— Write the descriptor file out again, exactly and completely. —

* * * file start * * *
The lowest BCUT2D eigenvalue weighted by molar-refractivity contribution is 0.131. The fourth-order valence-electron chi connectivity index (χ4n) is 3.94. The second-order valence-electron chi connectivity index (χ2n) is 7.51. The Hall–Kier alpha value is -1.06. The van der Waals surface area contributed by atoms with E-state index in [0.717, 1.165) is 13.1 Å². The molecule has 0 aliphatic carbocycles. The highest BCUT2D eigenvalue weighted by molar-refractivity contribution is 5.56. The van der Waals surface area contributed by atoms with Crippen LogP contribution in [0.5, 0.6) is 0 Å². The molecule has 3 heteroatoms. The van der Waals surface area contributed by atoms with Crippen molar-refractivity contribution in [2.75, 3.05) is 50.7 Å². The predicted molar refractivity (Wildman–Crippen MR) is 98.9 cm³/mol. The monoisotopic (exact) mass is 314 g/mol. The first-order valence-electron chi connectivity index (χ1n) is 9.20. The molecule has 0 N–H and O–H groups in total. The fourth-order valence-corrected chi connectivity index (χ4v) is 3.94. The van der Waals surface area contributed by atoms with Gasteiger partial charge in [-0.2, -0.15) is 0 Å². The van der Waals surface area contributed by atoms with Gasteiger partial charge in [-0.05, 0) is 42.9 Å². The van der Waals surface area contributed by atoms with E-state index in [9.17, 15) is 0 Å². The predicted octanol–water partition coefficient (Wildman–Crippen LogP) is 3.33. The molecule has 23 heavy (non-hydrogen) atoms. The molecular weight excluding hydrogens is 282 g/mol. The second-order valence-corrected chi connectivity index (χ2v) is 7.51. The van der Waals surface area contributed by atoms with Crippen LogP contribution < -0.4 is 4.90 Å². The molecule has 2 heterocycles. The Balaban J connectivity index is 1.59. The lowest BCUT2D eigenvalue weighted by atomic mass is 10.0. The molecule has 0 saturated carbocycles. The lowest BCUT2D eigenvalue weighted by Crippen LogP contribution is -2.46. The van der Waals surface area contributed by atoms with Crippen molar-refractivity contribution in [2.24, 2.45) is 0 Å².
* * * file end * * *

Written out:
The lowest BCUT2D eigenvalue weighted by molar-refractivity contribution is 0.131. The fourth-order valence-electron chi connectivity index (χ4n) is 3.94. The second-order valence-electron chi connectivity index (χ2n) is 7.51. The Hall–Kier alpha value is -1.06. The van der Waals surface area contributed by atoms with E-state index in [0.717, 1.165) is 13.1 Å². The molecule has 0 aliphatic carbocycles. The highest BCUT2D eigenvalue weighted by molar-refractivity contribution is 5.56. The van der Waals surface area contributed by atoms with Crippen LogP contribution in [0.5, 0.6) is 0 Å². The molecule has 3 heteroatoms. The van der Waals surface area contributed by atoms with Crippen molar-refractivity contribution in [2.75, 3.05) is 50.7 Å². The predicted molar refractivity (Wildman–Crippen MR) is 98.9 cm³/mol. The monoisotopic (exact) mass is 314 g/mol. The first-order valence-electron chi connectivity index (χ1n) is 9.20. The molecule has 0 N–H and O–H groups in total. The fourth-order valence-corrected chi connectivity index (χ4v) is 3.94. The van der Waals surface area contributed by atoms with Gasteiger partial charge in [-0.2, -0.15) is 0 Å². The van der Waals surface area contributed by atoms with Gasteiger partial charge in [-0.05, 0) is 42.9 Å². The van der Waals surface area contributed by atoms with E-state index in [9.17, 15) is 0 Å². The predicted octanol–water partition coefficient (Wildman–Crippen LogP) is 3.33. The molecule has 23 heavy (non-hydrogen) atoms. The molecular weight excluding hydrogens is 282 g/mol. The second-order valence-corrected chi connectivity index (χ2v) is 7.51. The van der Waals surface area contributed by atoms with Crippen LogP contribution < -0.4 is 4.90 Å². The molecule has 2 heterocycles. The Balaban J connectivity index is 1.59. The lowest BCUT2D eigenvalue weighted by atomic mass is 10.0. The molecule has 0 saturated carbocycles. The lowest BCUT2D eigenvalue weighted by Crippen LogP contribution is -2.46. The van der Waals surface area contributed by atoms with Crippen molar-refractivity contribution in [2.24, 2.45) is 0 Å².